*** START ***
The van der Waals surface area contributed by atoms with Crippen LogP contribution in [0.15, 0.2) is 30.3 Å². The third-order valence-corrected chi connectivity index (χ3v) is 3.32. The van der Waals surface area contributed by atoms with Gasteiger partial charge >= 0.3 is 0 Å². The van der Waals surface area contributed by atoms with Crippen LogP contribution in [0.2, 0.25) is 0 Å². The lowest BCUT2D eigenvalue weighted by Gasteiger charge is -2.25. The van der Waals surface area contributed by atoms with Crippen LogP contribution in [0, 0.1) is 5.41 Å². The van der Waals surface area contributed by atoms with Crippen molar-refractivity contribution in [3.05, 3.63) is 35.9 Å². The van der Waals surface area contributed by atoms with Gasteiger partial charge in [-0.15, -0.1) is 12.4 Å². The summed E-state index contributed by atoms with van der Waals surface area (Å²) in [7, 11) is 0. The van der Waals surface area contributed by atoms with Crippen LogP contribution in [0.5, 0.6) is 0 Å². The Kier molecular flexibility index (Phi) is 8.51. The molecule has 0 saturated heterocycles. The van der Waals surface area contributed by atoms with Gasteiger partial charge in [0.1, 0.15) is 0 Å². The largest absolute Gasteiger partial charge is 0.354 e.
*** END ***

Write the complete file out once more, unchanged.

The van der Waals surface area contributed by atoms with Crippen LogP contribution in [0.15, 0.2) is 30.3 Å². The third-order valence-corrected chi connectivity index (χ3v) is 3.32. The van der Waals surface area contributed by atoms with Gasteiger partial charge >= 0.3 is 0 Å². The van der Waals surface area contributed by atoms with Crippen LogP contribution in [0.2, 0.25) is 0 Å². The lowest BCUT2D eigenvalue weighted by Gasteiger charge is -2.25. The van der Waals surface area contributed by atoms with Crippen LogP contribution in [0, 0.1) is 5.41 Å². The van der Waals surface area contributed by atoms with Crippen molar-refractivity contribution in [3.05, 3.63) is 35.9 Å². The van der Waals surface area contributed by atoms with Gasteiger partial charge in [-0.15, -0.1) is 12.4 Å². The summed E-state index contributed by atoms with van der Waals surface area (Å²) in [7, 11) is 0. The van der Waals surface area contributed by atoms with Crippen LogP contribution in [0.5, 0.6) is 0 Å². The Kier molecular flexibility index (Phi) is 8.51. The molecule has 0 saturated heterocycles. The van der Waals surface area contributed by atoms with Gasteiger partial charge in [0.1, 0.15) is 0 Å². The largest absolute Gasteiger partial charge is 0.354 e.